Once long ago, back in the old country, there was a terrible drought. Our tradition has long seen rain as a gift from God, and rain is a sign of God’s love. Here in Chattanooga, we might recently wonder, “God, could you maybe love us a little less?” There can be too much of a good thing, you know. So you’d appreciate it, if your rabbi would not bother talking about rain tonight. Dayenu. We’ve had enough. I get it, so let me just say from the outset, this is not really a story about rain. It’s about something more important.  When our tradition speaks of drought or flood, it is not about lack or abundance, it is a metaphor for the world being out sync. Like a machine, when the world seems out of order, it is a sign that something in the innerworkings is broken. If you put fifty cents in the coke machine, you expect one coke, no more, no less. If nothing comes out, you’ve got a problem. It would be no less problematic if suddenly fifty cans of coke came shooting out of the machine, pounding into your shins, falling at your feet, fizzling all over the place. Whether nothing or overabundance, either is a sign of malfunction.

So, in this story I am about to tell, it is not about how much rain is falling. It is about the rain and how much you need at that moment. The drought is a sign that the world is out of order, and we have to figure out how to fix it.

And alas, long ago, back in the old country, there was a terrible drought. The crops stopped growing. The wells went dry. The people were thirsty. The rabbi turned to the heavens and prayed for help. And that night, he had a dream. And I will tell you about that dream in a moment.

First we welcome Shabbat by lighting candles as we turn to page 120 in our prayer books.


In the midst of this terrible drought, the rabbi had a dream. In this dream he heard a voice:

“Your prayers will not bring rain, nor will the prayers of the community. Only one man’s prayer will have the power to succeed.  It is Moishe the shopkeeper. Only he can be the messenger of the community and lead the congregation in prayer. It is only by his prayer that rain can return.”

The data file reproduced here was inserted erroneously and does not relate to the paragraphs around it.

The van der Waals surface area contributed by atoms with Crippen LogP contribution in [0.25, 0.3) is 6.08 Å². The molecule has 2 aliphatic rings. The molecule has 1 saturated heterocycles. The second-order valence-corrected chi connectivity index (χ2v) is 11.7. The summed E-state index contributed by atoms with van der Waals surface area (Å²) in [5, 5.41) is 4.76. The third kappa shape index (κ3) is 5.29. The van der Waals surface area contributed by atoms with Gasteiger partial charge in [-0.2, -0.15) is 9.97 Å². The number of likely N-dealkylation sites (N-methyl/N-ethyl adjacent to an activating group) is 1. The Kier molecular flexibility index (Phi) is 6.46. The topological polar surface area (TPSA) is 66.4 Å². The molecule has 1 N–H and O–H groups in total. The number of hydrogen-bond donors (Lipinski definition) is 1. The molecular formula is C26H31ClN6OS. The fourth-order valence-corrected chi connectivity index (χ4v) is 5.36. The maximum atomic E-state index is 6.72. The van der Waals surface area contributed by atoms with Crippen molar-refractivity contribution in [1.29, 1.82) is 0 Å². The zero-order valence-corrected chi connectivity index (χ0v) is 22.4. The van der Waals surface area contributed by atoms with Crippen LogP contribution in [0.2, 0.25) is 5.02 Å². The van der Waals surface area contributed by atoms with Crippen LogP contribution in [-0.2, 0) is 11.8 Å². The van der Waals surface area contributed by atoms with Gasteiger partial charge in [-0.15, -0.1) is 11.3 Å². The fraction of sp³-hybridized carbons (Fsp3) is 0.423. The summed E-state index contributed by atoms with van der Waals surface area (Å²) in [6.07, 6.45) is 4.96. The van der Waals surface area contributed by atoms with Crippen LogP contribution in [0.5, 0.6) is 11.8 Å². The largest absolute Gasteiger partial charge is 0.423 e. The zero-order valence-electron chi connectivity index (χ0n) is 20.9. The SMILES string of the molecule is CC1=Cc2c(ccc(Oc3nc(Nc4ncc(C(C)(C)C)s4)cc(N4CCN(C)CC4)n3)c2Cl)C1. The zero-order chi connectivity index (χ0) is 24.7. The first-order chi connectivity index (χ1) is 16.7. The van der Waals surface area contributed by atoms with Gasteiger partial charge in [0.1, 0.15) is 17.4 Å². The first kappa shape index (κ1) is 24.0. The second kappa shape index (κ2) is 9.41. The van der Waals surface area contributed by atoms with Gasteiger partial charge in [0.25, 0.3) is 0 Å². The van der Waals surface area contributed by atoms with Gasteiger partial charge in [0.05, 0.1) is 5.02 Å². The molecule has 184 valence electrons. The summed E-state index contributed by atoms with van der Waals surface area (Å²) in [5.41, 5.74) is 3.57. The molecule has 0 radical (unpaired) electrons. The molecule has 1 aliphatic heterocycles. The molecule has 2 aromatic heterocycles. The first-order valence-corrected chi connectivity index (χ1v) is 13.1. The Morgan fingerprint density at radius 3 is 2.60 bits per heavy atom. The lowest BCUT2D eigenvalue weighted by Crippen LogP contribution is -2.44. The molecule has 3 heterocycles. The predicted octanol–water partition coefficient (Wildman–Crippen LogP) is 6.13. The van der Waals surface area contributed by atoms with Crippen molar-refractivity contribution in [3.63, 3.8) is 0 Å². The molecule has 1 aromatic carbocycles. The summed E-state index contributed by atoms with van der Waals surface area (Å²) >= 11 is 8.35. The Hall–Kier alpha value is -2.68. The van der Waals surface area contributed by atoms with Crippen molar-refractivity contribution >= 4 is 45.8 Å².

The rabbi awoke with a start. He told his wife about the dream. She thought he had lost his mind, that he was delirious from hunger and thirst. She told him to go back to sleep and wasted no time in doing so herself. But the rabbi was troubled.

“Moishe the shopkeeper?” he questioned out loud. “An ignorant man. He does not know the prayerbook. He has never studied. He barely reads the Hebrew words and recites them like a nervous child. Surely the voice was mistaken. There are more than one Moishe in this town. There’s Moishe the tailor, Moishe the banker, and Moishe the Magnificent, a magician entertainer who was always available for weddings and Bar-Mitzvahs.

“I’ll bet,” the rabbi thought to himself, “It’s Moishe the milkman. He has such a beautiful voice when he davens. It’s more like Moishe the Mezzo Soprano. Yes, if he leads us in worship, God will have no choice but to be moved and give us rain.”

The rabbi went to Moishe the milkman and invited him to lead the service. But rain did not come. Days went by, and the rabbi was disturbed by yet another dream….

Which you will hear about soon, I promise. But first, we continue our own prayers in earnest, as we turn to page 146 and we rise together for the call to worship.


So the experiment with Moishe the Mezzo Soprano Milkman failed. And the rabbi had a second dream—this one more intense than the first. The voice boomed:

“I said, have Moishe the Shopkeeper lead the prayers. Then rain will fall. If he does not, your prayers will not be answered.”

Again, the rabbi awoke and startled his wife.

“It just makes no sense. The voice can’t mean Moishe the shopkeeper. I’ll bet it means Bontshe the Bookeseller. Not much of a voice, but ohhh such a scholar. I will ask him to lead the service.”

The rabbi’s wife looked at her husband lovingly and said, “Great, can I go back to sleep now?”

The next morning, the rabbi invited Bontshe the bookseller to lead the service, and again no rain fell. Days went by, and the rabbi had another dream.

The voice came to him, slightly irritated, and said: